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Former coup leaders face off in Fiji vote

Reuters / Stringer | Voters wait in a line to enter a polling station to cast ballots in Fiji's general election near Suva on November 14, 2018.

Voters in Fiji were chosing between two former coup leaders Wednesday in only the second election since the military took control of the Pacific island nation in 2006.


The ballot pits Fiji Prime Minister Frank Bainimarama, the former army chief who led a bloodless takeover of the government 12 years ago, against another coup leader, Sitiveni Rabuka of the SODELPA Party.

Bainimarama's FijiFirst Party, which secured a landslide 59 percent in the last election four years ago, is favourite to retain office against a fractured opposition.

The 64-year-old has promised stability and an end to the "coup culture" that saw four governments toppled between 1987 and 2006.

Rabuka, who staged two coups in 1987 and led the country from 1992-99, was only cleared to run in the election on Monday after defeating corruption charges that government critics said were politically motivated.

Heavy rain forced the closure of 17 polling stations but Pravin Narain, one of about 550,000 registered voters in the nation of 920,000, said the process went smoothly when he cast his ballot in Suva.

"The weather failed to dampen the spirit of the people," he said.

Given the backgrounds of both major candidates, there have inevitably been rumours one of the election's major players could try to stage a coup if the vote does not go their way.

However, police commissioner Sitiveni Qiliho said in the lead-up to the election that 2,000 officers were on duty to ensure there was no unrest.

"I want to reiterate again to all Fijians, forget the rumours," he told reporters.

"We are in control of the security situation here, go out and vote for the government you want. We will provide you with security you need."

Human rights concerns

Speaking on the streets of the capital, voter Ravai Vafoou said there was no appetite for another coup among the general public.

"Whether the party you voted for wins or not, the general notion is that as Fijians we will support whichever party forms government," he said.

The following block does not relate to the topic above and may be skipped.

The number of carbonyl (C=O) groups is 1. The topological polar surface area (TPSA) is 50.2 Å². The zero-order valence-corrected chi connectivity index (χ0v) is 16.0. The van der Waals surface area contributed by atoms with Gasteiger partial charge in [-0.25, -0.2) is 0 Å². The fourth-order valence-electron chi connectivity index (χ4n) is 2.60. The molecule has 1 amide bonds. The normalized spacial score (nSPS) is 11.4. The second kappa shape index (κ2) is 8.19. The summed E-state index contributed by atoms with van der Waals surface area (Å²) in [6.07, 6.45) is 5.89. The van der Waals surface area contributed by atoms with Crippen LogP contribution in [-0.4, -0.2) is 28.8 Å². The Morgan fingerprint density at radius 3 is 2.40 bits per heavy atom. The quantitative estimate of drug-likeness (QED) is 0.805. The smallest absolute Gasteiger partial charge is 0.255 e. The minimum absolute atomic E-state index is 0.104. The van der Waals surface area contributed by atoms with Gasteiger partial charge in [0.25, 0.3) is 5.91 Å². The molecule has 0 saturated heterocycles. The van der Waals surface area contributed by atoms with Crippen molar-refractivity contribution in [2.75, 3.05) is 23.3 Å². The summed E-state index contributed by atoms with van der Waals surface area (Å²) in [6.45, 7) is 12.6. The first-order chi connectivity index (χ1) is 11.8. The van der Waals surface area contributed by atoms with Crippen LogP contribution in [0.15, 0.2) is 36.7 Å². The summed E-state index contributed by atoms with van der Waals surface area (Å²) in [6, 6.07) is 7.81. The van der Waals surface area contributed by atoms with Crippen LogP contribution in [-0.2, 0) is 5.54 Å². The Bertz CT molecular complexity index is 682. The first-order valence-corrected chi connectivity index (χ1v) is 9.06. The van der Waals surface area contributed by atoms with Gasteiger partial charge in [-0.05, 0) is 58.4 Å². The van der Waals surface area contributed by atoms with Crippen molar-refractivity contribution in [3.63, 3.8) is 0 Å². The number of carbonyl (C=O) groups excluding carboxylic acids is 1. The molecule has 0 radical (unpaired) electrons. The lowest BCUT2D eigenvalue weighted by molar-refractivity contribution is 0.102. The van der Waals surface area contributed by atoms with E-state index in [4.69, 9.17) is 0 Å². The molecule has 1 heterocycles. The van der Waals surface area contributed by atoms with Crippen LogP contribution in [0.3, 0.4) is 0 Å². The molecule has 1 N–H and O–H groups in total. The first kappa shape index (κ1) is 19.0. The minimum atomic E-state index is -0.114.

FijiFirst's supporters say it has helped heal racial divisions by introducing equal rights for Indian-Fijians, a sizable minority brought in to work on sugar plantations during British colonial rule.

It has also overseen a prosperous period for the tourism-driven economy, which is growing by more than three percent a year.

Initially branded a dictator by regional powers such as Australia and New Zealand, Bainimarama has gained international acceptance since the 2014 election.

He has campaigned on the global stage for climate change action, chairing the UN's COP 23 talks on global warming and highlighting the plight of island nations threatened by rising seas.

However, Amnesty International says Bainimarama's government is yet to fully restore freedoms that were suspended for several years after the 2006 coup.

"Since the last general elections in 2014, the human rights situation in Fiji has remained under attack," it said ahead of the vote, pointing to police brutality, curbs on freedom of assembly and media, as well as persecution of rights advocates.

SODELPA is the largest of the five opposition parties, winning 28 percent of the vote in 2014.

But observers say internal divisions and a succession of corruption cases against party leaders have rendered opposition to Bainimarama's government largely ineffective.

The winner of the election is not expected to be known for four or five days as votes trickle in from polling stations on the archipelago's more remote islands.


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